Pre-Flight Checklist: What to do before you fly

So you just bought your first quadcopter, and you are so excited to fly it around that you feel like a kid who just bought his first video game. This feeling of getting something new to play with is great, but when talking about RC models and quadcopters, uncle Ben was right all along: with great powers comes great responsibilities.

Many people might see drones as toys or cute flying machines, however they are much more than that. With sharp reinforced nylon blades spinning at thousands of RPM, lithium-polymer batteries that can explode if mishandled, and dozens of regulations to follow, informed drone users can attest it is not as simple as it looks.

So how do you not forget all the rules and procedures and prevent bad things from happening every time you fly?

Before and after each flight, it is highly recommended that you go through a checklist. Yes, a simple checklist might separate you from big headaches, a broken quadcopter and even legal liability. In this checklist, you will want to verify the state of the drone, batteries, propellers, camera, check if there is anyone around you or if you can fly in the area, etc.

The thing with checklists is that you should make them as rituals, instead of seeing them as waste of time. Before each flight, you should verify each item carefully and you should not see this as a burden, but as part of maintaining good safety standards for you and for those around you. A good motto said by Adam Savage (the one from the Mithbusters) in his Youtube channel Tested is: “Go slow, don’t be an idiot”.

If you google around, you can find some resources telling you what to include in your pre-flight checklist. But, as always, I’m here to make your life easier, so I have compiled the most important items for you.

Before even leaving your home, make sure it is legal to fly a quadcopter in the area you are going. In the US there are many regulations you should follow, and I won’t go one by one in this article, but bear in mind a few examples: all National Parks are no-fly zones, around an airport is a no-fly zone, and close to a military base is a no-fly zone. You can also check in this Mapbox map for forbidden areas. However, always double check with local authorities, since maps can be outdated or incorrect.

The first thing is to check your batteries. It may seem obvious, but forgetting to charge/change batteries is rather common and, for drones without a battery charge indicator, it can be disastrous. Then, verify if nothing is fractured: you don’t want your frame to break mid-air. Make sure things are fastened: batteries, camera, gimbal, electronics. And of course, check the propellers: are they tightened, locked, and not broken? Can all rotors spin freely?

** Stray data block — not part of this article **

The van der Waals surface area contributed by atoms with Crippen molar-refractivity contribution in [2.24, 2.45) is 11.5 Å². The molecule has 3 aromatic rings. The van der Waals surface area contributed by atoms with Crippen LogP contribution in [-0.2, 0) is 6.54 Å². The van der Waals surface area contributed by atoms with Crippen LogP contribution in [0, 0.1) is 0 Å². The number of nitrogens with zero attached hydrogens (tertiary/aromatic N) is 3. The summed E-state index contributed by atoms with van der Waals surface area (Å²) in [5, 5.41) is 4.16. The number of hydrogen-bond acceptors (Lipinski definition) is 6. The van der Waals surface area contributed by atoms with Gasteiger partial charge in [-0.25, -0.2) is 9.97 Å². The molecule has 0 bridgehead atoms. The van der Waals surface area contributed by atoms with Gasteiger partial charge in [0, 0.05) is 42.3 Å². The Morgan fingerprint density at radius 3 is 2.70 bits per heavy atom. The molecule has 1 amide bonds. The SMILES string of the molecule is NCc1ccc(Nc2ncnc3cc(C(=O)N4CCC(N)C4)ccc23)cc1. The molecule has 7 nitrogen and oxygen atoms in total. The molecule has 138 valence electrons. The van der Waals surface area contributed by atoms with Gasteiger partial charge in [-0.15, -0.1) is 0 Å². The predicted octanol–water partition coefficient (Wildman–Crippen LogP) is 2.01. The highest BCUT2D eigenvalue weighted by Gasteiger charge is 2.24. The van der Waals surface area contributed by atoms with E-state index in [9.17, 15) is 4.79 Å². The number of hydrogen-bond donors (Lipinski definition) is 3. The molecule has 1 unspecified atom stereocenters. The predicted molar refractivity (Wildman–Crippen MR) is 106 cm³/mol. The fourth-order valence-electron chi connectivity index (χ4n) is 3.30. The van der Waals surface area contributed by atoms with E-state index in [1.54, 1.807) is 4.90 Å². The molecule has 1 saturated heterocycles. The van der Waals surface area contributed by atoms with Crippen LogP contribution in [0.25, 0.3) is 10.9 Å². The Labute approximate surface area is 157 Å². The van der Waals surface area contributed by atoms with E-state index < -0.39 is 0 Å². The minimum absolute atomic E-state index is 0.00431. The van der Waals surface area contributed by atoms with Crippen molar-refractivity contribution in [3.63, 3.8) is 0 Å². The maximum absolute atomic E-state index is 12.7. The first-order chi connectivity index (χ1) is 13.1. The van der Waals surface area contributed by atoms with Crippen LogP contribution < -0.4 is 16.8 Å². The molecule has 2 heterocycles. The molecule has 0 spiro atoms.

Cool, now that you checked the physical integrity of the quadcopter, you should start powering things up. Start with the camera, then extend antennae (if applicable), and check if you didn’t accidentally put the transmitter control in full thrust. Ok, so now you can turn the quadcopter on (but don’t start the rotors yet!). If you will be flying with FPV, now is the time to check if the video and gimbal (if applicable) are OK. Also, calibrate the compass if you have one in your drone.

Finally, you are almost set to go. Your last and biggest concern before flying should always be with other people around you: is it safe to take off? Is anyone too close? Am I taking off too close to any animal or trees? Remember that those propellers can easily cut through skin, so if you don’t feel comfortable taking off, then don’t. Also, always warn others that you will take off – simply shouting “clear!” might suffice – this will make others alert, so in case you lose control they will be able to protect themselves.

If everything is OK until now, you can take off.

Despite all the checks you did before, it’s always good practice to hover close to the ground for a few seconds (20-30) and look for any abnormalities and loosen things.

Now go, go have fun…

Pre-flight checklist:

  • Check area regulations
  • Batteries fully charged
  • Quadcopter structure and landing gear OK
  • Everything securely fastened
  • Propellers tightened, locked and not damaged
  • All rotors spin freely
  • Camera on
  • Antennae up/extended
  • Transmitter turned on
  • All transmitter switches and controls in correct position
  • Clear Frequency chosen
  • Quadcopter on
  • If flying FPV, check video and gimbal
  • If applicable, calibrate the compass
  • Area clear of people, animals, trees
  • Notify people you will take off soon: Clear!
  • After taking off, hover for 20-30s, check for problems

Attention: this is a simple checklist to help you increase safety when flying your quadcopter, this is not a complete guide nor legal advice, the responsibility when flying is still yours.

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